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One of the most effective adjunctive treatments in which our emergency veterinarians are trained is in oxygen therapy. Quality pet care is especially important in emergency situations where advanced pet services could mean the difference in your pet’s survival. Whether you have ever had to rely on our emergency care services or not, you can take comfort in the fact that Emergency Animal Hospital of Northwest Austin has taken the necessary measures and additional training to respond to any critical condition your pet may be forced to confront.
If your pet’s symptoms indicate respiratory shock or distress, or your pet has fluid in the lungs or chest cavity, our advanced pet services are equipped to administer critical oxygen therapy. If hypoxia, or inadequate oxygen supply, is involved, cellar metabolism is compromised in a way that could lead to organ dysfunction and even death. Our emergency veterinarians understand the physiology of oxygen delivery and recognize cases that will benefit from carefully administered therapy. The high quality of oxygen that your pet receives in this way makes it easier for them to breathe comfortably and to quickly restore oxygen levels to improve circulation and prevent or reduce damage to the vital organs.
Many of the emergencies we see at Emergency Animal Hospital can benefit from oxygen therapy, and most dog symptoms respond especially well to treatment. Oxygen therapy has proven effective for any kind of trauma, especially when swelling of the tissue is involved, a condition that can effectively be decreased and reversed through the proper administration of supplemental oxygen.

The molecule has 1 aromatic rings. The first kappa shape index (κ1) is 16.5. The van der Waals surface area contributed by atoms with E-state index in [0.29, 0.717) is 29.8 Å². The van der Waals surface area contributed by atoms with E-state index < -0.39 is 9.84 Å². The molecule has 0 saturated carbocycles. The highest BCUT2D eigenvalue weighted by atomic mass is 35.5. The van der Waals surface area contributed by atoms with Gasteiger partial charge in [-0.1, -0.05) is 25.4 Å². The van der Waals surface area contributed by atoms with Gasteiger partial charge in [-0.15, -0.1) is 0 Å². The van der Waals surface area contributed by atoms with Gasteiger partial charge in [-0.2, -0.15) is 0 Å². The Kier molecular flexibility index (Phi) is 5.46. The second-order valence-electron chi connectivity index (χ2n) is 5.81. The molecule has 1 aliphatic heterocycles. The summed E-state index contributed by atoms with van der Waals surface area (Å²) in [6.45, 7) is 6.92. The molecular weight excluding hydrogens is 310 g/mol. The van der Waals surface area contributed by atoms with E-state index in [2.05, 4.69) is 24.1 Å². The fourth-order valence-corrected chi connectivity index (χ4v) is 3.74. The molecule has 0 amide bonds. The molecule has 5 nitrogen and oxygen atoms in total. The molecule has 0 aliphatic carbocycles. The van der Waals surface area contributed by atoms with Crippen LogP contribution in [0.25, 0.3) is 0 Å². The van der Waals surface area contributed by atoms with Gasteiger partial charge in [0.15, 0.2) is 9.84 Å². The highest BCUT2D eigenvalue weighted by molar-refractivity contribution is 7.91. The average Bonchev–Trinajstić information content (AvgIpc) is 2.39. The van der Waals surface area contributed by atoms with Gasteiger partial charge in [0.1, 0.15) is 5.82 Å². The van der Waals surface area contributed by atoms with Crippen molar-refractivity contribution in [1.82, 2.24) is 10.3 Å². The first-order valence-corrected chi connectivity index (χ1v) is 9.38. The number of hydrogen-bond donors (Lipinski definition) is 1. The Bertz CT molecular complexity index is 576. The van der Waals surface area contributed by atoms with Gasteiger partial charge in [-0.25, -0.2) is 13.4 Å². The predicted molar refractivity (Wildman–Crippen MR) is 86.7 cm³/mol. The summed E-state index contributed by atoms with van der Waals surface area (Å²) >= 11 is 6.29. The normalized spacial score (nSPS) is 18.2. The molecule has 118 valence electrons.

This makes oxygen therapy particularly effective for treating pets that have been hit by cars, bitten by rattlesnakes, or those with infected wounds. Other dog symptoms which respond well to oxygen therapy include respiratory distress, sepsis, hyperthermia, pleural space disease, congestive heart failure, anemia, shock, pulmonary contusions, pulmonary hypertension, seizures, and head trauma. Most fire departments around the country are even starting to equip their emergency response vehicles with respirators for pets affected by smoke inhalation.
We most commonly administer oxygen therapy through masks which are custom fitted for small, medium, large, and extra-large breeds and fit comfortably over the muzzle. Nasal catheters can also be used if they are more conducive or if the airway is compromised.
While oxygen therapy is not completely risk-free, it is relatively harmless if properly monitored. Small changes in oxygen supplementation can produce dramatic effects in animals who are responding well, so proper weaning is key. Most pets can be tapered off supplemental oxygen over 24-48 hours, depending on the condition.
Allowing our emergency veterinarians to administer supplemental oxygen therapy allows them to stabilize your pet, so they can focus on addressing the more potentially serious underlying cause or condition to ensure the highest possible level of quality pet care.
To learn more about oxygen therapy as an option for your pet, please call our office.